Patients suffering from an SCI that has compromised their upper limbs may consider the option of tendon-transfer surgery
Living with spinal cord injury (SCI) is challenging at the best of times. Individuals with an SCI where upper limb function is normal and preserved (paraplegics) are usually functionally independent in all their activities of daily life (ADL).
However, for those patients who suffer a SCI where the function of the upper limbs is compromised (tetraplegia), total independence in ADL usually is impossible and assistance is required in some activities that require advanced upper limb function.
Take, for instance, someone who suffers an injury at the C5 level. This means that shoulder function and flexion at the elbows is possible, but all other movements are impaired or absent – so no wrist or finger function. The result is that the person will require assistance in ADLs that require intact hand function.
Besides the use of splinting devices to assist with functional activities, there are many surgical options available to improve function of the paralysed limb. These operations are known as tendon-transfer operations. They can improve function in the arm and hand by using working muscles and transferring them to act as “motors” for paralysed muscles.
A tendon is the part of the muscle that crosses a joint (elbow or wrist) and attaches to the bone. When the tendon crosses the joint, it helps to transmit muscle action into joint movement. By connecting a strong working muscle to the tendon of a paralysed muscle, movement across a joint can be restored.
So, let’s look at who could benefit from these procedures.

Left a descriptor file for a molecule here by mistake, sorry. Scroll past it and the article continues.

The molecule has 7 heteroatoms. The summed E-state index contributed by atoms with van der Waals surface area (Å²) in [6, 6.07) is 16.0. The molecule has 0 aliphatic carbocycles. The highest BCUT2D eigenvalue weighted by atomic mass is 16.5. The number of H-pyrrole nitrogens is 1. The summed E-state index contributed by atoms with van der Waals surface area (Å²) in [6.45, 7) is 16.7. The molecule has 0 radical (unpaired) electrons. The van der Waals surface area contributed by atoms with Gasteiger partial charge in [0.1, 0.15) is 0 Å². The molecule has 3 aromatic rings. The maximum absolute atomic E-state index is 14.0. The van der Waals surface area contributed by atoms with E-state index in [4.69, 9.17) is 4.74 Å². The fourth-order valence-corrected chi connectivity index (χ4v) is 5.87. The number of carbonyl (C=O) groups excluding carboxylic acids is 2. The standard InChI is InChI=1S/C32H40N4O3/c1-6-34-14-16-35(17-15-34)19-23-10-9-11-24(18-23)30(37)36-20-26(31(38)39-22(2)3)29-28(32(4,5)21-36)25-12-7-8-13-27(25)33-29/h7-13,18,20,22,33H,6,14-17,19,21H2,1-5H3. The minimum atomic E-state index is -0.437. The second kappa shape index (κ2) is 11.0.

C5 and C6 injuries
The ability to actively straighten the elbow from a bent position adds greatly to a person’s independence. This is one of the most important functions to restore in tetraplegia. The working deltoid muscle, or part of biceps-to-triceps tendon transfer, restores reasonable elbow extension (movement against gravity and light resistance).
Activities such as dressing, reaching overhead, driving a power wheelchair (or a car) and supporting oneself in sitting become easier, as the strong pull of the biceps muscle is balanced by the action of the triceps muscle.
The ability to actively extend the wrist removes the need for a wrist orthosis (splint). Muscles that remain active in the forearm (brachioradialis) are used to augment function. At the same time a procedure to bring the thumb into contact with the index finger is performed to improve pincer grip with obvious advantages.
C6/7 and C8 injuries and hand function
Improvement in the overall functioning of the hand with improved grip can be achieved through various tendon transfers in the forearm. Activities such as eating, writing, and picking up heavier objects are improved with these transfers. In conjunction with the key grip procedure, a tendon transfer to enable grasping ability with the fingers is generally performed at the same time.
C6 and C7 injuries can result in the tightening of the fingers due to spasticity in the hand and/or contracture of the finger joints; this can make it difficult to open the hand to release objects. The problem may develop years after injury due to tightening of the natural tenodesis of the hand. A procedure can be carried out that improves the passive opening of the fingers when the wrist is relaxed.
These surgeries are extensive, however, and mean many months of post-operation hand rehabilitation in order to strengthen and learn the new functions. They should not be undertaken by those who are not committed to the post-operative rehabilitation programme or don’t have a full understanding of what is possible with tendon transfers.
Dr Ed Baalbergen is the medical officer at the Vincent Pallotti Rehabilitation Centre (Cape Town) and is a member of the International Spinal Cord Society and the Southern African Neurological Rehabilitation Association. email: firstname.lastname@example.org